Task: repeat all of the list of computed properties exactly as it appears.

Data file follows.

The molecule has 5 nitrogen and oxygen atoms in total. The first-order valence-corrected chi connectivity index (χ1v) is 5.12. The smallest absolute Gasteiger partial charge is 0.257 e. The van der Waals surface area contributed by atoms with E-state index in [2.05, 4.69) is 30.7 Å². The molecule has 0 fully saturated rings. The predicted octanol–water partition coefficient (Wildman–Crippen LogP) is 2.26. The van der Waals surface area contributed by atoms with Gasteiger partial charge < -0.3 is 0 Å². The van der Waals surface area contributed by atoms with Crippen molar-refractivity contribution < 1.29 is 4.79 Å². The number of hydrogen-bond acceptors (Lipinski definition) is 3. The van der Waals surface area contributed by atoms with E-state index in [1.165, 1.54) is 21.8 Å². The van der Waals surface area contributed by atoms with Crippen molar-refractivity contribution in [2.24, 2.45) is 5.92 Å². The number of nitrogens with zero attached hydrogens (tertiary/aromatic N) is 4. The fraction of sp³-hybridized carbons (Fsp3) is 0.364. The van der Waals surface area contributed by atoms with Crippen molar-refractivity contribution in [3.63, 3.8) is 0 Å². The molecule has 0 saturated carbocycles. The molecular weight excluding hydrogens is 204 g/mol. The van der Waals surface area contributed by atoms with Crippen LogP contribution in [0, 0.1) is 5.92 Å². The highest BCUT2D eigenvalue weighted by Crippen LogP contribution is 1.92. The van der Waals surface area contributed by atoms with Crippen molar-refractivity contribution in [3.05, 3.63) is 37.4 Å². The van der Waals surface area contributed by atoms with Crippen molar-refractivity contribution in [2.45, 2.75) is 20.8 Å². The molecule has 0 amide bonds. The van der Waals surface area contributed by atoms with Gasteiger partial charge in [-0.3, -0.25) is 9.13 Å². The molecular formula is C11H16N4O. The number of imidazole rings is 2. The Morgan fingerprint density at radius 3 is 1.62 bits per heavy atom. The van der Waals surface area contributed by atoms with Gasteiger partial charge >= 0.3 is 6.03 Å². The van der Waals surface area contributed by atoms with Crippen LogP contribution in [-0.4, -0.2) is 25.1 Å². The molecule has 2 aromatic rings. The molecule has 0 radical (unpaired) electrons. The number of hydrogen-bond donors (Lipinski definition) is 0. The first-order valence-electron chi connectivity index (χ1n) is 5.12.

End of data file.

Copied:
The molecule has 5 nitrogen and oxygen atoms in total. The first-order valence-corrected chi connectivity index (χ1v) is 5.12. The smallest absolute Gasteiger partial charge is 0.257 e. The van der Waals surface area contributed by atoms with E-state index in [2.05, 4.69) is 30.7 Å². The molecule has 0 fully saturated rings. The predicted octanol–water partition coefficient (Wildman–Crippen LogP) is 2.26. The van der Waals surface area contributed by atoms with Gasteiger partial charge < -0.3 is 0 Å². The van der Waals surface area contributed by atoms with Crippen molar-refractivity contribution < 1.29 is 4.79 Å². The number of hydrogen-bond acceptors (Lipinski definition) is 3. The van der Waals surface area contributed by atoms with E-state index in [1.165, 1.54) is 21.8 Å². The van der Waals surface area contributed by atoms with Crippen molar-refractivity contribution in [2.24, 2.45) is 5.92 Å². The number of nitrogens with zero attached hydrogens (tertiary/aromatic N) is 4. The fraction of sp³-hybridized carbons (Fsp3) is 0.364. The van der Waals surface area contributed by atoms with Crippen molar-refractivity contribution in [3.63, 3.8) is 0 Å². The molecule has 0 saturated carbocycles. The molecular weight excluding hydrogens is 204 g/mol. The van der Waals surface area contributed by atoms with Crippen LogP contribution in [0, 0.1) is 5.92 Å². The highest BCUT2D eigenvalue weighted by Crippen LogP contribution is 1.92. The van der Waals surface area contributed by atoms with Crippen molar-refractivity contribution in [3.05, 3.63) is 37.4 Å². The van der Waals surface area contributed by atoms with Crippen molar-refractivity contribution in [2.45, 2.75) is 20.8 Å². The molecule has 0 amide bonds. The van der Waals surface area contributed by atoms with Gasteiger partial charge in [-0.3, -0.25) is 9.13 Å². The molecular formula is C11H16N4O. The number of imidazole rings is 2. The Morgan fingerprint density at radius 3 is 1.62 bits per heavy atom. The van der Waals surface area contributed by atoms with Gasteiger partial charge >= 0.3 is 6.03 Å². The van der Waals surface area contributed by atoms with Crippen LogP contribution in [-0.4, -0.2) is 25.1 Å². The molecule has 2 aromatic rings. The molecule has 0 radical (unpaired) electrons. The number of hydrogen-bond donors (Lipinski definition) is 0. The first-order valence-electron chi connectivity index (χ1n) is 5.12.